This setting is further solidified by giving the Candyman character distinctly American roots. Barker’s original story, set in Liverpool, examined class as an underlying theme, and didn’t really give the Candyman a backstory.  By setting it in the United States and making Candyman a Black man, Rose added another layer of complexity to the film. This incorporation of race ties the film more distinctly to America’s history and links it to inequalities that are still a part of our society today. Candyman was killed by a racist mob, and his spirit now resides and roots its legend in the walls of a housing complex – a place where the new elite have pushed the poorer people of color. He is a spirit that was very of his time when he was killed, and is still of our time in the modern setting of the story – a link between past and present.

The story is brought to life by an incredible cast. Genre legend Tony Todd inhabits the role of Candyman beautifully. Coming on the heels of Tom Savini’s Night of the Living Dead remake in 1990, Candyman cemented Todd as a horror centerpiece. His portrayal of the tragic boogeyman is both alluring and terrifying. Like Helen, we are inexplicably drawn to Candyman whenever he’s onscreen, yet fearful of him at the same time. His deep voice softly imploring her, “Be my victim” is beautifully hypnotic. As entrancing as he is, he is also brutal. The film doesn’t skimp on the gore, and Candyman is not afraid to rip his victims to pieces as he sees fit. It is this brutality that makes his allure all the more dangerous.

Virginia Madsen provides an excellent counterpart in Helen. She is intelligent and insightful and refuses to be deterred as she searches for the truth behind the events terrorizing Cabrini-Green. Her ambition is ultimately her undoing when it leads her headlong into Candyman’s grasp, but it is also what keeps her fighting. Kasi Lemmons and Xander Berkeley round out the cast in vital supporting roles.

As vital as the story and cast is in bringing this classic to life, so too is the phenomenal score by Philip Glass. Beautiful and haunting, it perfectly sets the tone of the film.  It captures the elegance of the world that Candyman came from while also creating an air of unease and mystery.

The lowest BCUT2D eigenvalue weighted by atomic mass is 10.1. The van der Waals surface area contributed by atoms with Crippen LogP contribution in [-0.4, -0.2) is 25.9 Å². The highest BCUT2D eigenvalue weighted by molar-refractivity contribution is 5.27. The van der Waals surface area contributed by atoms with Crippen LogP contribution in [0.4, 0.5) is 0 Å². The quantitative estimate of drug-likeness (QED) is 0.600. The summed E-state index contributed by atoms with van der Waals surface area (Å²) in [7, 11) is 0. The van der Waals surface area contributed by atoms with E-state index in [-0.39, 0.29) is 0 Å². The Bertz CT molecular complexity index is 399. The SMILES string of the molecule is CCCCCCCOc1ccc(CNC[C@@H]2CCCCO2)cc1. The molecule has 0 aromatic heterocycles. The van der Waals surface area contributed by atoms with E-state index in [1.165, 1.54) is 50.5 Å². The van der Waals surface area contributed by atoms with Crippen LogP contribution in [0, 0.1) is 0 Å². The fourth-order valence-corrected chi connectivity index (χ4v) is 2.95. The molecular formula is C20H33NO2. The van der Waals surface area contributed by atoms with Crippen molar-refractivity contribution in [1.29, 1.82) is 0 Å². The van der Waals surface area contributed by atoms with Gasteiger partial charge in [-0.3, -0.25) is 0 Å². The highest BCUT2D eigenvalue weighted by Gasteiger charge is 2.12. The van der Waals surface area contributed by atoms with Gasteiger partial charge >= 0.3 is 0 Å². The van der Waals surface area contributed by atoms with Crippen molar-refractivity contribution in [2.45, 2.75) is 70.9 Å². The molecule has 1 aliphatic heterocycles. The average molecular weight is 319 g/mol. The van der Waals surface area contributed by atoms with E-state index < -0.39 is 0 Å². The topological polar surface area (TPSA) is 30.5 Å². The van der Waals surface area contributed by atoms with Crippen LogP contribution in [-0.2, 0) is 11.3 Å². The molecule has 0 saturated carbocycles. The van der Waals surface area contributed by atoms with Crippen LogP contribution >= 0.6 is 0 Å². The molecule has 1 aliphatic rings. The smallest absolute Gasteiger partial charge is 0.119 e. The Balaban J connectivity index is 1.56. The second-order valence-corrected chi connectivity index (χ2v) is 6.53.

Candyman is a unique and fascinating film that captured our minds and nightmares twenty-five years ago and still has them in its grip today. This is a film that is socially relevant and amazingly effective. It is a tale for the ages that will draw you in and leave you whispering Candyman’s name in the dead of night…just be sure you don’t get to number five.



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COMMENTS

28 Comments
  • James

    Such an excellent film. One of the few movies that actually spook me when I was growing up.

    And that voice…Tony Todd was perfect.

  • The chicken man

    It creeps me out to this day. Such an amazing, haunting movie.

  • Frankenstein

    CAN WE GET A BLU RAY NOW?!?

    • HarryIsAScam

      It is on blu ray.

      • Frankenstein

        yeah an import for me…with a mediocre transfer and zero special features..meh

  • I’m still trying to figure out why this film doesn’t get more attention. This brilliant work of horror cinema should be a bonafied classic by now. Easily the second best Clive Barker adaptation, only behind Hellraiser (and it’s close).